In the halls of the Musée Cinema & Miniature in Lyon comes to life the history of cinema that began in 1895 in the same city with the Lumière brothers, inventors of cinematograph. Its spokesperson, Valérie Chaix, unveils the hidden treasures of the museum’s exhibitions in an exclusive interview with MovieTravel.
Why is the Musée Cinéma & Miniature a highly recommended place to visit for movie lovers?
The museum presents the biggest and only collection of its kind in Europe. With more than 500 rare and authentic objects that reveal the magic of cinema, this museum is the place to go if you want to learn more about tricks and techniques used in films before the advent of purely digital filmmaking. The cinema collection also pays tribute to the talent of the studio artists and masters of illusion.
Tell us more about those rare objects.
Film lovers will discover original costumes from Spiderman, Batman or Forest Gump, they also will enjoy having in front of them several animatronics from Gremlins or little monsters from Men in Black. The majestic Alien Queen will be part of the visit together with the triceratops from Jurassic Park and the terrifying doll Chucky. Many masks and prostheses, animatronics, special effect mock-ups will help the film buffs – or not so much film buffs – to explore the secret behind-the-scenes world of cinema’s greatest magicians.
What makes the museum so special?
The Cinéma & Miniature is so special because it is not only a museum but it is also a living place, a kind of “Cinema Clinic” where Dan Ohlmann and his team restore iconic items from films every day. Film studios, film museums and film directors come here to have their precious objects or props restored after suffering the ravages of times. It can take months to restore latex as it did for the latex of the Alien Queen from Alien vs Predator, time for the technicians’ team to invent the suitable treatment. This restoration policy also allows the rotation of the collections.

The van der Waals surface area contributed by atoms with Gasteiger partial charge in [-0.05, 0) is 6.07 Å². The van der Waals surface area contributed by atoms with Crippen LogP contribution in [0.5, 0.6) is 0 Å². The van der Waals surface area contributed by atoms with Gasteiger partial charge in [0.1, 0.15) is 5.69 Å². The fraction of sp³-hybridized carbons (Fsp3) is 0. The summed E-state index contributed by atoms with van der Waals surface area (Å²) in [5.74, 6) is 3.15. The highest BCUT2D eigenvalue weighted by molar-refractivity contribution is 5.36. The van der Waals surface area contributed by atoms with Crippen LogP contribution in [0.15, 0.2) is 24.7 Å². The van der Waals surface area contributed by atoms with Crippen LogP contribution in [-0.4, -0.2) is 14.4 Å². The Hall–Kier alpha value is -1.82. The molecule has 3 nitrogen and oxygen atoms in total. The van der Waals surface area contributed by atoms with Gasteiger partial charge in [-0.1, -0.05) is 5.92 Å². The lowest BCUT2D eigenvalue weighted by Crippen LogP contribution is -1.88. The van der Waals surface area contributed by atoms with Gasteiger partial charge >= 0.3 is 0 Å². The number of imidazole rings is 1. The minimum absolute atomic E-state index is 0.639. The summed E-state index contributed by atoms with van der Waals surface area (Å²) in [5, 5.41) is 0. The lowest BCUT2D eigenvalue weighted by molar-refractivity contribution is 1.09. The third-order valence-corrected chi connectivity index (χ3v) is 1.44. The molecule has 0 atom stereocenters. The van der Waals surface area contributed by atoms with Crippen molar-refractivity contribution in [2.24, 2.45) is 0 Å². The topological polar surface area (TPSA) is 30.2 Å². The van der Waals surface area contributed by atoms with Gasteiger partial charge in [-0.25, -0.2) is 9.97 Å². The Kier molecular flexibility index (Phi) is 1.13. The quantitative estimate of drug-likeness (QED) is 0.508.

Which role does heritage play in the different exhibitions of the museum?
By restoring and exhibiting objects from before digital filmmaking, the museum helps to preserve cinematographic heritage. Regarding the relation with the building and the museum, a Swiss collector who was well known in the world of miniatures offered to help him transform his small previous museum into a world-class attraction. She purchased the famous large building ‘Maison des Avocats’ and the new museum Cinéma & Miniature opened its doors in 2005.
How does the museum keep alive the memory of the Lumière brothers?
Lyon is known as the ‘birthplace of Cinéma’ thanks to the Lumière brothers, pioneers of cinema and inventors of the cinematographe. Dan Ohlmann, as a movie special effects fan considered that the Musée Cinéma & Miniature special effects collection was an appropriate and perfect complement to the Institut Lumière, museum that honors the work of the two inventors.
According to your experience, do cinema and heritage make a strong partnership when it comes to attract tourism?
Yes, clearly and not just for tourism! Many schools and students are now organizing visits based on cinema. A partnership has been established with the Institut Lumière to offer a coupled visit.